04/27/2016 3:57 pm

One possible reason the district may be considering changing your child’s primary disability is because of the similarities between autism and ADHD. Depending on how early the diagnoses were made, it may have been difficult to provide a differential diagnosis between the two, and an incorrect diagnosis may have been made. As time goes on, language becomes more developed and social interaction becomes more demanding, and a clearer diagnosis often becomes possible. It may be that the district staff are not seeing signs of autism, and are instead seeing signs and symptoms of ADHD. If their observations are correct, this may actually be good news because it may mean that the initial diagnosis of autism was incorrect. This can be confirmed by thorough autism assessments, like the ADOS.

01/08/2014 1:42 am

No one person can make a decision about a child’s IEP. This must be a team decision and YOU are apart of that team!

01/06/2014 1:27 pm

This happened to us with all of our children, all concerning their autism diagnoses. Ohio has an autism scholarship and our school district refused to consider that disability category. It took everything leading up to due process for our district to relent and give our children the help they needed! Yes we prevailed, but it was time consuming and very expensive, but so worth it! Just keep on fighting!

01/02/2014 5:32 pm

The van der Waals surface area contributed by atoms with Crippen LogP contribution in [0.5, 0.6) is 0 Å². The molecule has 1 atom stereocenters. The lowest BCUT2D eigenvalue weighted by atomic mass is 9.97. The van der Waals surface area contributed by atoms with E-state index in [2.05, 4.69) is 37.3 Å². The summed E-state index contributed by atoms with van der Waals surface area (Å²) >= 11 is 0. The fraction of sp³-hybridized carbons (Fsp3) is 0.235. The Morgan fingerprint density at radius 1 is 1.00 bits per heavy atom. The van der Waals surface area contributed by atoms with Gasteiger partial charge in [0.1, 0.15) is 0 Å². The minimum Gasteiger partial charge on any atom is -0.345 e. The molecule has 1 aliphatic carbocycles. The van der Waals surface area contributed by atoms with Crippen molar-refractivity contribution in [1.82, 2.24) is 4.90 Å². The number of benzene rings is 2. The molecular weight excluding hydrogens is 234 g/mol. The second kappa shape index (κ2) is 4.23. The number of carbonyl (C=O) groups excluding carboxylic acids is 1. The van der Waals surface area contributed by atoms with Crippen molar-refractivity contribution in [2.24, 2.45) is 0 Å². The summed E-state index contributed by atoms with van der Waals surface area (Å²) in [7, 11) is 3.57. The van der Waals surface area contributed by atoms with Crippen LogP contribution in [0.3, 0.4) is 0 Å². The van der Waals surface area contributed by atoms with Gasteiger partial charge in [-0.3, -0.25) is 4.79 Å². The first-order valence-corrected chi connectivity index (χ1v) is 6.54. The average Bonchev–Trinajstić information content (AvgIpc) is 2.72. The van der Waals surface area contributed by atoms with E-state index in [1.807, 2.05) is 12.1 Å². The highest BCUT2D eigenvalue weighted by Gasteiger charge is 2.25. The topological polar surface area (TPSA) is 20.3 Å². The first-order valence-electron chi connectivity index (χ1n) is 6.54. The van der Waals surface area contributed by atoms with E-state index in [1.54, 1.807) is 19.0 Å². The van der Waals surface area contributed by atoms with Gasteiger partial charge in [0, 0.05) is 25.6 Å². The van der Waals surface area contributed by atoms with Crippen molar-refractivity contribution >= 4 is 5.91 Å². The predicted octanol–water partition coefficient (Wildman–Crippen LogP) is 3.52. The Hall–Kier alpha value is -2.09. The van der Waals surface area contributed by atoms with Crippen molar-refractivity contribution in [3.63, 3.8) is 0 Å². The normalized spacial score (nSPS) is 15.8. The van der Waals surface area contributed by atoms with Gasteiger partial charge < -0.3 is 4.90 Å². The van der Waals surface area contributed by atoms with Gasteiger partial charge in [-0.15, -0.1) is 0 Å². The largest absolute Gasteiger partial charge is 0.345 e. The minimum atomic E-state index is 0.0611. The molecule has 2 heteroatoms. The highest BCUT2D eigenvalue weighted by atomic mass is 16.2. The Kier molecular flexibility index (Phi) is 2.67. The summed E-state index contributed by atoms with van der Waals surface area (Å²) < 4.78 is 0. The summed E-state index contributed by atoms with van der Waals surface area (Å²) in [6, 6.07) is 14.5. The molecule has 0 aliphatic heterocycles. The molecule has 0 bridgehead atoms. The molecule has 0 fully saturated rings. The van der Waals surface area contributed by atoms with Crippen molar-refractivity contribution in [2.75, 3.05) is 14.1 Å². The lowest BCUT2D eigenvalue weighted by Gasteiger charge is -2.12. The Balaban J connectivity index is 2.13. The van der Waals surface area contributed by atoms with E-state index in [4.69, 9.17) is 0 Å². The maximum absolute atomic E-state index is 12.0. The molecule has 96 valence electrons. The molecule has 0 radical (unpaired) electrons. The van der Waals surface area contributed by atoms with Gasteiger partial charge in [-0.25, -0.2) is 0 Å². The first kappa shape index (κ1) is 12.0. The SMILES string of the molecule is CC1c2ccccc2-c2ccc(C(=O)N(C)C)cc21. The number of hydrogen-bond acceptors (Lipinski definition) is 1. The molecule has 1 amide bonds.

Happened to my son. School chose the easier diagnosis, and exited him from special ed. Nothing could persuade them to provide services. We eventually placed privately at our expense when it became clear that the delay was damaging our son. My District clearly had prior experience in doing this and they called in the folks that they use for difficult cases, and dragged things out for 4 years.

07/15/2019 5:51 pm
Reply to  Dad2Luke

My grandson as well. Him and his diabetic twin brother went to a small school in Wisconsin. I noticed that Oliver had some Autism traits. He went all thru this school repeating I.E.Ps, that concluded he did not have Autism. They moved to a different School district, where he was diagnosed at 11 years of age. It would break your heart to see how he cant fit in and is made fun of. If your able, don’t rely on a I.E.P, get a Doctors assessment.
They had a rotating nurse that came to the school twice a month. My diabetic grandsons mom would have to drive there to give him shots.